The Indo-Pacific Economic Framework for Prosperity (IPEF) was launched by President Joe Biden of the United States of America during a meeting in Tokyo, Japan last 23 May 2022. Aside from the US, 12 other countries were the initial partners, namely Australia, Brunei, India, Indonesia, Japan, the Republic of Korea, Malaysia, New Zealand, the Philippines, Singapore, Thailand, and Vietnam, with Fiji becoming the latest member, bringing the total to 13. The IPEF has Four Pillars of Cooperation: 1) Connected Economy (trade); 2) Resilient Economy (supply chains); 3) Clean Economy (energy, decarbonization, and infrastructure); and 4) Fair Economy (tax and anti-corruption).
From all the rhetoric coming from the White House, the IPEF serves as an antagonist to the recently enforced, China-led Regional Comprehensive Economic Partnership (RCEP) and tries to reclaim the lost grounds of US hegemony, vis-a-vis China’s interest in the Asia-Pacific region. The RCEP has 15 member countries with China at the helm. The US is notably absent from this free trade agreement (FTA). The Comprehensive and Progressive Agreement for Trans-Pacific Partnership (CPTPP), another FTA in the region composed of 11 countries, with the US again being absent, with China already signifying its intention last September 2021 to join the said FTA. Both RCEP and CPTPP, along with other bilateral trade agreement between China and other countries in the Asia-Pacific is a growing threat to the US interests in the region.
But IPEF is different from the FTAs mentioned above in the sense that it imposes no tariffs and market access as part of the negotiation agenda. Unlike other FTAs, the IPEF allows the countries to join and negotiate a single pillar without the rest becoming a requisite. It also waives the US from any commitments made by the other 13 countries. Furthermore, the IPEF being a non-FTA allows President Biden to conveniently bypass the US Congress, evading any obstacles his rivals inside the US Congress can come up with.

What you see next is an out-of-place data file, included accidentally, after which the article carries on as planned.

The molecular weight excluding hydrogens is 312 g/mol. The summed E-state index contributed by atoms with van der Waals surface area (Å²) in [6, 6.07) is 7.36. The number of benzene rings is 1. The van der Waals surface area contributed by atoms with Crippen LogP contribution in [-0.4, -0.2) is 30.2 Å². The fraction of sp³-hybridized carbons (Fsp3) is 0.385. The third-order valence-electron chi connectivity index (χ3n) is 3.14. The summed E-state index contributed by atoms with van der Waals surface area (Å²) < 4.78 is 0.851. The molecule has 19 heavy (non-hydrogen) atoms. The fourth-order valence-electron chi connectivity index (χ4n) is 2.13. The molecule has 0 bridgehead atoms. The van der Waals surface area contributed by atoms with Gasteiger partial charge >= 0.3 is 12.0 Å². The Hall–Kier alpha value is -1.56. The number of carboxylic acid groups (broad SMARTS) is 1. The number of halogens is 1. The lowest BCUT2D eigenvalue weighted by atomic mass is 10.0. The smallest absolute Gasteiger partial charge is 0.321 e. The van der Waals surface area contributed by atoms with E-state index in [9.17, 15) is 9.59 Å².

The flexibility provided by the IPEF promotes the corporate agenda of the US transnational corporations (TNCs) operating around the ambit of the Four Pillars. This includes those from Big Tech and logistics companies like Amazon and Tesla which make electric vehicles and their batteries production. Big Finance companies like JP Morgan and its subsidiaries, will play a major role in monitoring cross-border financial transactions under Pillar Four, furthering their grip on global finance.
Despite the chatter about safeguarding labor rights under the IPEF, these TNCs have proven how they exploit the workers in the US, as well as along their whole supply chains across the Asia-Pacific. Amazon workers in the US and all along their supply chains are notoriously underpaid, with horrible working conditions. Workers from lower tier logistics companies in the region are even paid less, with a greater pliancy in the interest of such companies, and with precarious employment conditions.
Tesla and other similar companies, including mining corporations, will pursue plunder of raw materials coming from developing countries that are rich in natural resources to fuel their production demand. Countries like India, Indonesia, the Philippines, and West Papua, among others, will be targets for greater plunder of their natural resources, leading to the displacement of rural peoples, including farmers and indigenous peoples, together with an increased threat to the environment and climate.
Alongside the promotion of the interests of the US TNCs, the IPEF is meant not only for trade but to further the geopolitical agenda of the US in Asia-Pacific. Quoting the US Secretary of Commerce, the IPEF is “presenting Indo-Pacific countries an alternative to China’s approach”. With the US and China still in a trade war, along with other brewing tensions across the region, the Indo-Pacific pivot of the US, which President Barack Obama started during his term and is now being pursued by President Biden, will intensify the geopolitical tension of the whole Asia-Pacific region.
With the pressing issues of rising prices of basic commodities like food and fuel, the declining real wages and purchasing power of workers, and the destruction of local agriculture through trade liberalization and dumping of agricultural products, the IPEF and its Four Pillars will degrade the lives of the people and the planet. What the world needs right now is to put the interest of the people over the profits of TNCs, decent jobs for workers, land for the tillers, and a peoples’ trade agenda without the profiteering TNCs.#